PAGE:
The right to be forgotten online

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Imagine that, as a company boss, there is old, potentially damaging information online,  that could affect your brand reputation and tarnish what you and your team have spent years trying to perfect.  Now there may be a solution – the right to be forgotten.

In 2014, the European Court of Justice (ECJ) delivered its historic ruling on the ‘right to be forgotten’. It related to the individual’s right to have content about them removed from the internet so that it can be ‘forgotten’ for good. According to Google’s Transparency Report, this has resulted in around 1,600,000 links being evaluated, 43% of which went on to be removed from the web. Though originally the ruling only applied to country specific sites like Google.fr and Google.co.uk, it’s been extended to Google.com and everyone living in the EU now has the right to be forgotten.

Is it possible to be forgotten on the internet?
As soon as you create a social media profile, sign up for an email address or join a group with an online presence, your digital life will begin. Even if you keep your internet activity to a minimum, you’re likely to leave digital footprints all over the web. Take a second to Google yourself, you may well be surprised by the number of results produced, with photos, articles, links and mentions all popping up in the search engine results page.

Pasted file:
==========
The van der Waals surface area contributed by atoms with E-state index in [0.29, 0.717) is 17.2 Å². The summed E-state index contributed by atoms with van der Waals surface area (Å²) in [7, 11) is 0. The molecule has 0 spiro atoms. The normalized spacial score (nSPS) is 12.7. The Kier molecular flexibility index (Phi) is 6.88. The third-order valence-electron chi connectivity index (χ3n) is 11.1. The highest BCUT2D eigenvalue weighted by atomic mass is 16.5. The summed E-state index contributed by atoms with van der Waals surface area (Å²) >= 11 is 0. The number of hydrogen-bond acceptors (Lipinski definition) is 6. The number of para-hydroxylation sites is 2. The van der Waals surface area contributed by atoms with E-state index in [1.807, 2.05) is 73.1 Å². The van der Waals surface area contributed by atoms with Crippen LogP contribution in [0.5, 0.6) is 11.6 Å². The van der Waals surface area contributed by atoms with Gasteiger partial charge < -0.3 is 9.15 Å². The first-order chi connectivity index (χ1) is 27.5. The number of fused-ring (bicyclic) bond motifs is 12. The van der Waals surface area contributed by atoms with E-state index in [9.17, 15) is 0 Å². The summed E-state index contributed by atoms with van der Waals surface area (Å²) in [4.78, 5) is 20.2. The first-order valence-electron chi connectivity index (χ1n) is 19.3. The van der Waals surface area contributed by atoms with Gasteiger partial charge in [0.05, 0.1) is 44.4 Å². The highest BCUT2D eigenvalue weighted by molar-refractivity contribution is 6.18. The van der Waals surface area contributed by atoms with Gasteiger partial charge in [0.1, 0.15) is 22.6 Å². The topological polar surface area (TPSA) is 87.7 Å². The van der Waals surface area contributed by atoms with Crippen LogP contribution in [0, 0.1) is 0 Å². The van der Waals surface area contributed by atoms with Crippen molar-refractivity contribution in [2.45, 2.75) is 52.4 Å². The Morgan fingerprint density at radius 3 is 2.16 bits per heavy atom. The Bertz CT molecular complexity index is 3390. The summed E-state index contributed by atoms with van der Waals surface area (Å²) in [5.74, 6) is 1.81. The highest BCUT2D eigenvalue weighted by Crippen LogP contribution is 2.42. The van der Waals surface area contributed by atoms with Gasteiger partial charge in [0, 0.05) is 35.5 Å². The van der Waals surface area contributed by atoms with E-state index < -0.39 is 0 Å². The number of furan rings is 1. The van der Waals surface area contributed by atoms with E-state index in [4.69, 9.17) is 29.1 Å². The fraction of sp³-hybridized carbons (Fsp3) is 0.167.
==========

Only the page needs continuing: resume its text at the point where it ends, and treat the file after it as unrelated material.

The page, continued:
Though we now all technically have the right to be forgotten, it’s important to note that the ruling only applies to online information that’s inaccurate, that’s out of date or that’s no longer relevant. It’s not possible to remove content from the web just because it’s negative or unfavourable, and it’s very unlikely you’ll ever be able to remove all of the photos, mentions and links relating to you, no matter how hard you try.

What are your rights?
If you’ve come across information online that you think should be removed under the right to be forgotten, it’s important you know your rights. Firstly, you need to think about whether the URLs you want deleted fit the ruling. Are they old, inaccurate or no longer relevant? If so, you may have a case for having the links removed from the web.

For PR firms acting on behalf of a client, they also need to consider whether the information is in the public interest. Part of the judgement relating to the right to be forgotten says that content can only be removed if the impact on the individual’s privacy is greater than the public’s right to access it.

How to be forgotten on the internet
If you think you, or your client has a case, applying to have a link removed is actually pretty straightforward. Simply fill in an online application form and send it in. Google should take around four weeks to respond to your request. If it’s one of the four in ten that are successful, removal of the link could take a further three weeks.

An important ruling for celebrities, people in the public eye, private individuals and PR firms, the right to be forgotten could have a significant impact on the future of the web. Though it’s unlikely anyone with a digital life will ever remove themselves from the internet completely, it does give us the chance to redress the balance on the web.

 

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